OpsLog – VSW – 3/16/2024

OpsLog – VSW – 3/16/2024

once read a book – Goshawk Squadron – about a maniacal squadron commander in World War One who is drilling his men to be killers. Even in a lazy afternoon aerial drill, his pilots try to get close and pop a couple of shots his way, only to dive clear when he swings towards them. Nobody knows if he’ll shoot back or what. It’s like kittens fighting when the claws come out.

Today’s session on the Virginia South Western was like that. No matter what went wrong and what delays we faced, everyone tried to pop a couple of shots my way. Take, for example, when one train left Norton Yard, descending the helix, only to meet one oncoming (and get pushed upwards) by a heavier inbound. The first thing I knew, Superintendent John comes boiling into the dispatcher’s room, yelling that I’ve killed some of his crews and that I’m facing a thirty day suspension and possible charges on the incident.

A once-in-a-lifetime event – a passenger train rolls through the division. And we delayed it so long, they’ll think twice before doing that again (Photo: Greg K)

“Wait a minute,” I respond, flipping back through a couple of warrants until I located the one for the train out of Norton. The one that clearly reads “Not in effect until the arrival of” and then the inbound train’s ID. “I told him to hold until the line was clear, until that train cleared into the yard. I even explained that he had to hold. Told him flat out.”

“Oh,” replied John, then off he went to address the guy who’d left prematurely – possibly if he was dead, I suppose John was going to piss on his grave or something. But that’s the way the day went.

Of course, the busiest part of the layout is the narrowest (Photo: Greg K)

Over the long session, I kicked out sixty-five warrants to move twenty trains between Decoursey and Atlanta. And all during that, I had a number of issues that got pinned on me, such as:

  • The delays up and down the hills – there was heavy traffic on that line and we moved them as fast as we could. We even flagged to get trains around other trains in an efficient manner.
  • The derailments leaving Ramsey right at the end of the AM session? The turnout failed and wouldn’t throw, regardless of the CTC indication.
  • The yardmaster launching into a crying jag at me? We had an agreement that he’d call me if I had to hold back trains (I don’t have time for “He loves me, he loves me not” train counting). He never called.
  • The delay of the Bumbling Bee northbound (a.k.a Train 52) – The superintendent told me about this upcoming special train over lunch. By then I had no open sidings and the line was clogged with two trains working Goodbee). Yes, we have a critical train coming through… sometime. Maybe in five minutes, maybe in three hours.
  • The delay of the parts train: I like riding bikes. If you can’t get a new car, buy a Cannondale. Oh, and that comes down on the Southern DS’s shoulders – he had a guy working somewhere on the shared trackage who was incommunicado.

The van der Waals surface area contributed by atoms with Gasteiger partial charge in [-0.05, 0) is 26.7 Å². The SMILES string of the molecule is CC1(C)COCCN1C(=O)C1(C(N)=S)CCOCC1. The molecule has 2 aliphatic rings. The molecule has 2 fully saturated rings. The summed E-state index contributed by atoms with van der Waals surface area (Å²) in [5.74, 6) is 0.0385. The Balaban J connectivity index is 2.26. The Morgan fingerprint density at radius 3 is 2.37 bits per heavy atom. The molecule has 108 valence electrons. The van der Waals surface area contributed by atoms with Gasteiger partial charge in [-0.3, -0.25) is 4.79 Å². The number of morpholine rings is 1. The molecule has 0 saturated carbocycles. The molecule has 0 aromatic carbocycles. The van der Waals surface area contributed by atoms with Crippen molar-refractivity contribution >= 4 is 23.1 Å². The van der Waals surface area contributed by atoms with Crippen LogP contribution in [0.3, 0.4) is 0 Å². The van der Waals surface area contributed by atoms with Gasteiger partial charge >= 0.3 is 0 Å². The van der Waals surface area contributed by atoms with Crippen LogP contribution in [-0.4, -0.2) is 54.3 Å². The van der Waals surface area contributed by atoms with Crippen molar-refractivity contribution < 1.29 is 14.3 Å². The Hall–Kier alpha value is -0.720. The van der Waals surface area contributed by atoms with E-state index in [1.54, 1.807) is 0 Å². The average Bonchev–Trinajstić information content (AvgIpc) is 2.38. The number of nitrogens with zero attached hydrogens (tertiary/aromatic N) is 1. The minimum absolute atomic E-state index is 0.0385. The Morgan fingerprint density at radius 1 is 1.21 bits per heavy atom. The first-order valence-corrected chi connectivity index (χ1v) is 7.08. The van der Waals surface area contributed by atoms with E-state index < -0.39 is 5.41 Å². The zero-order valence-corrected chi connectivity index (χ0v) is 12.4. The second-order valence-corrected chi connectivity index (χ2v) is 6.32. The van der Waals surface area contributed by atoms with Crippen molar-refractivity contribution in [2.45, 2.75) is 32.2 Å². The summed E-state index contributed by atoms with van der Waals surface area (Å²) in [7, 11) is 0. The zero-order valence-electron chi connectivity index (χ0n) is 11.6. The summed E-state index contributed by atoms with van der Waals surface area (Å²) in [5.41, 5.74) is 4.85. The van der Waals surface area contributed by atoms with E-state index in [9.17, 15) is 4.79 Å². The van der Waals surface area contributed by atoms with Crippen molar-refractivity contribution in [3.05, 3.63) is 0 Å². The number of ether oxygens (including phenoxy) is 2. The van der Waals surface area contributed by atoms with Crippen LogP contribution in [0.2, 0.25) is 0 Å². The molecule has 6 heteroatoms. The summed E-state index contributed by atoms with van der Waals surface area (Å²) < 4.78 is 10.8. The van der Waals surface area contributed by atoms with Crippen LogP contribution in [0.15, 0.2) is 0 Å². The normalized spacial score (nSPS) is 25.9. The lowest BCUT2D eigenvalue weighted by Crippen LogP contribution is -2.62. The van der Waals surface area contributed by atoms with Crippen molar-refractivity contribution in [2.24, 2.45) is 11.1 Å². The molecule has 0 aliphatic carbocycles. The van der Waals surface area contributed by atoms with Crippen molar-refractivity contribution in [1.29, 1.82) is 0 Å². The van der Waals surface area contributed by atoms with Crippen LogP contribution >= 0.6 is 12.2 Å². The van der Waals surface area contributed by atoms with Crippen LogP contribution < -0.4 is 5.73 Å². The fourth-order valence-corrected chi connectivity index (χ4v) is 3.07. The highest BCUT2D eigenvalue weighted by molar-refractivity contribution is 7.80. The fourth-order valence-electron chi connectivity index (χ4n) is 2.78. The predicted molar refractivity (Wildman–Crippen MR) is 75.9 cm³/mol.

• Two trains that nearly hit at Granfield? That was a crew out of Caywood who was busy taking pictures from the running board and went into the wrong track for the meet (BTW, Photo Credits for many of these nice shots are courtesy of Greg Komar).
  • And those two trains that got detailed running through Edison Jct? … Well, okay, those were mine. I was a little over-eager on the CTC.
  • And hounding Gail about leaving the yard the wrong direction? Well, no, she was right and I was wrong.  At that time I was still a newbie with only a half-hour of experience. Now I’m a grizzled vet.

The parts engineer glares at the camera. Hey, don’t take it personally – I delayed EVERYONE! (Photo: Greg K)

Don’t get me wrong – I’m only bitching because people expect me to on the blog. It seems that I dispatch so much that most people want to witness a patented Raymond goof-up. And these aren’t like spotting Big Foot – they are actually pretty common. But I only list the ones that are funny and innocent. The ones where crews actually perish and it’s my mistake, I go home and stand on the roof under a stormy sky and smoke a macho cigarette, looking into the middle-distance at fate and destiny while my cape billows out on the wind off the darkening squall.

But yes, a lot of times I hide them from the pages of this blog.

But overall, and in all seriousness, I’ll confess that by in large the crews were sharp and didn’t grouse too much at their long-ish waits. There were really no major slips (discounting that explosive fire in the helix – again, it was a Royal disaster (heh heh)). The crews handily worked under flag protection and worked things out on the ground without calling for me. I saw members assisting other members when things became problematic. The comradery was high, the runs fun, and everyone had a good time.

And like everyone else, I was beat by the time we rolled the rails up and called it a day.

A Goodbee Local impedes the flow. Our railroad used more red flags than a Russian May Day Parade (Photo: John W)

Thanks to John for the great session (and Joyce for the bean soup!). And to Jeff and Bob for making the run out with me. Staying awake on the drive home  would have been tough without them.

To all, thanks for that session!


On a clear day… in Norton… you can see a lot of rusting, motionless rolling stock (Photo & Yard Delays: Bob M)


Robert and Donovan locked behind bullet-proof glass, working the VSW call center, passing complaints to each other (Photo: Greg K)

My friends. Bob the yardmaster is getting ready to scream at me. Gail the engineer ran one train on the L&N and defected to the Southern for the rest of the session. Jeff the local hid from me in Granfield all day. And Royal looks at his warrants, wondering where he went wrong. (Photo: Greg K)